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Reversing asthma’s effects on the lungs

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People with asthma often have inflammation in their lungs, which can be made worse by triggers such as allergens or pollution.

For most people with asthma, inhalers can be used to reduce inflammation in the lungs – but this doesn’t work for everyone. The level and type of inflammation can vary between people with severe asthma, and those with milder forms of the disease. This is important, as researchers need to understand what biological processes lead to different types of airway inflammation, in order to develop better treatments.

If we can stop or even reverse these structural changes in the lungs, that’s really quite exciting in the context of potential new therapies.

Tara Sutherland Profile Pic Dr Tara Sutherland

With funding from the Foundation and Asthma UK, Dr Tara Sutherland from the University of Manchester has been studying the behaviour of cells involved in inflammation, to determine why asthma is more severe in some people compared to others. Specifically, this includes a group of proteins – called chitinase-like proteins (CLPs) – that are known to be produced in higher levels in the lungs of people with asthma.

Severe asthma affects around four per cent of people with asthma, which amounts to more than 200,000 people in the UK alone.

Many current treatments don’t work well in patients with severe disease, possibly due to differences in types of inflammation. Dr Sutherland’s research is exploring how chitinase-like proteins (CLPs) cause inflammation, and whether they contribute to structural changes in the lungs.

“In asthma, the architecture of the lungs can change in ways that make airways narrower and the lung structure stiffer, making it harder to breathe,” says Dr Sutherland.

“We already know that if you treat inflammation successfully in some people with asthma, you can make lung function better. But in people with severe asthma, they may not recover fully, and we think that’s got a lot to do with remodeling of the lungs. My research is investigating ways of reversing these structural changes in order to improve lung function.”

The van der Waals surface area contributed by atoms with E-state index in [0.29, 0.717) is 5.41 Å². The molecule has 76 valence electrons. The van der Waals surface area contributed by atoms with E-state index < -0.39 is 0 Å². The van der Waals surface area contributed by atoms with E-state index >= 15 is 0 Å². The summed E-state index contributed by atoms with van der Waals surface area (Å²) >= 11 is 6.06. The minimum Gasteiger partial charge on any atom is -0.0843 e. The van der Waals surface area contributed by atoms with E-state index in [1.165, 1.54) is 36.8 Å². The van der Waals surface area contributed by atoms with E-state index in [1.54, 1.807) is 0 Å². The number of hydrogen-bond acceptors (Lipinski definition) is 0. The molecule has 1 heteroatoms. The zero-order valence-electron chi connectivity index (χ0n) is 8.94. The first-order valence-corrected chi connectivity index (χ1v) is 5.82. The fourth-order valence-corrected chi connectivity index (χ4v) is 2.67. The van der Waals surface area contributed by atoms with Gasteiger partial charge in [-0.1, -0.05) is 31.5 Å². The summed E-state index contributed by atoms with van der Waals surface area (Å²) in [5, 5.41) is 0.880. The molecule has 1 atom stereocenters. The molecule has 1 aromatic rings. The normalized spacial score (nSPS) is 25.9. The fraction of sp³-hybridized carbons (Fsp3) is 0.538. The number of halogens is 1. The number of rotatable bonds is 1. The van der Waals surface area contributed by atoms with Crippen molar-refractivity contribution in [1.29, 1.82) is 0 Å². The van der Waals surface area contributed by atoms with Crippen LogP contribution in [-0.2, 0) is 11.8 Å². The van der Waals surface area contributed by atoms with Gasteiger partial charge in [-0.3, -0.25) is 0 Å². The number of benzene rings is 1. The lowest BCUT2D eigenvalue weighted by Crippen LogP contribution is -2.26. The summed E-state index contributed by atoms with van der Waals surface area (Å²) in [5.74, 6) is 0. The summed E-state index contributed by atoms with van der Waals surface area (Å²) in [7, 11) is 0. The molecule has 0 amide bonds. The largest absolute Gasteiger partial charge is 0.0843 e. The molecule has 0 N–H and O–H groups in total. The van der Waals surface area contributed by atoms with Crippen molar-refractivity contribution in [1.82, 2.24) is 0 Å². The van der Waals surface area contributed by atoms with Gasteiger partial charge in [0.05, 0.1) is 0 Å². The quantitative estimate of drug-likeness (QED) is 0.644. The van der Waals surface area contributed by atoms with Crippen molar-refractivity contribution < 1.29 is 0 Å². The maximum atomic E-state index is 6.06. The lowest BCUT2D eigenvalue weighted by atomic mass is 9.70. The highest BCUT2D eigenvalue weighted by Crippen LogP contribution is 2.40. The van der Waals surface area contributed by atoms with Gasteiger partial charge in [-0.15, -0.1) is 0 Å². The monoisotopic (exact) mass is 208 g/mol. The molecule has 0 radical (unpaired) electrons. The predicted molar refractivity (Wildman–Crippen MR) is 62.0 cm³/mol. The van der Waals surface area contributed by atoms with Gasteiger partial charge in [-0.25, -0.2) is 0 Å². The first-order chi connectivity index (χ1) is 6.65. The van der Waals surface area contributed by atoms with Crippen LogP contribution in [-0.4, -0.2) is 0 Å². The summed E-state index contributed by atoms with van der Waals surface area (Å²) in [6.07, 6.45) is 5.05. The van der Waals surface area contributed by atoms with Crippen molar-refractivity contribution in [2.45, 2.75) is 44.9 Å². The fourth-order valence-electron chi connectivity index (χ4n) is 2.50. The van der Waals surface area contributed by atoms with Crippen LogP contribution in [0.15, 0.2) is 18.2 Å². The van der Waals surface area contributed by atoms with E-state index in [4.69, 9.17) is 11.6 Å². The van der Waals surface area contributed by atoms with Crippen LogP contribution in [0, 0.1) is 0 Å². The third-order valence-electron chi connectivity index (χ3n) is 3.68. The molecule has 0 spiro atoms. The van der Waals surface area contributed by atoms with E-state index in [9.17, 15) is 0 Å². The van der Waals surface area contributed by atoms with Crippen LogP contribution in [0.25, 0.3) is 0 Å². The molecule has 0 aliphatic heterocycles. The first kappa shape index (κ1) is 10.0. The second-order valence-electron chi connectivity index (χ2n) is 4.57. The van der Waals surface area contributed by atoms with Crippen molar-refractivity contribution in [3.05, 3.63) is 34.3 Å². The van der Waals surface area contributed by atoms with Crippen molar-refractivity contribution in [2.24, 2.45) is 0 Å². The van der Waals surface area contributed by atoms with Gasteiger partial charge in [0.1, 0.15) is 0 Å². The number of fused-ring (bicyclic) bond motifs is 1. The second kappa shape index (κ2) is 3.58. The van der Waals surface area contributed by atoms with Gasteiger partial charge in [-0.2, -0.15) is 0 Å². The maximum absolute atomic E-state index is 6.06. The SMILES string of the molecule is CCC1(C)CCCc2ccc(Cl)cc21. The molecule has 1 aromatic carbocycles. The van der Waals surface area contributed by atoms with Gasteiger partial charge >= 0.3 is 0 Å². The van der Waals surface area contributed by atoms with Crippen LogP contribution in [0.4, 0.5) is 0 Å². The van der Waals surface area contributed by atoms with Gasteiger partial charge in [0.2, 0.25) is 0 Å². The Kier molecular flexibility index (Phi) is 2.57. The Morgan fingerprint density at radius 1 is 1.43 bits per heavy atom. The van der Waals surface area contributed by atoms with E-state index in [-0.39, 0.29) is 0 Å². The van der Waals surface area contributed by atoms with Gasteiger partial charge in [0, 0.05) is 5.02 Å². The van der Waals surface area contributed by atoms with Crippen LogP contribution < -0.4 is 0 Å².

Image indicates high concentration of CLPs (shown here in yellow and red) in mice. CLPs are known to cause inflammation, and could also contribute to structural changes in the lungs.

Dr Sutherland’s initial findings are promising. Her research in mice indicates that inhibiting or stopping the CLPs from working could actually reverse the structural changes seen in severe asthma. The challenge now is translating these findings into people, and that’s the next step in Dr Sutherland’s research – analysing lung samples taken from people with severe asthma, to see if the findings in mice are reflected in humans.

“If we can stop or even reverse these structural changes in the lungs, that’s really quite exciting in the context of potential new therapies,” says Dr Sutherland. “Crucially, we know the structure of CLPs, so this makes it easier to try and develop drugs to target these proteins. However, we first need to know much more about the remodeling process in asthma, and specifically what structural changes are happening in the lungs and airways. This will give us a better idea of the specific processes that can be targeted for potential treatments.

“We know that asthma is not just one condition, but that there are many different types of asthma with many different changes occurring in to lungs. Asking questions about early events in the development of asthma, later inflammation and airway remodeling, will give us a more complete picture of what’s going on in people with severe asthma. All of which moves us closer to developing treatments which stop inflammation and remodeling from occurring in the first place.”

In collaboration with Asthma UK, we’ve funded over £900,000 of research into the underlying causes of asthma. Find out more.

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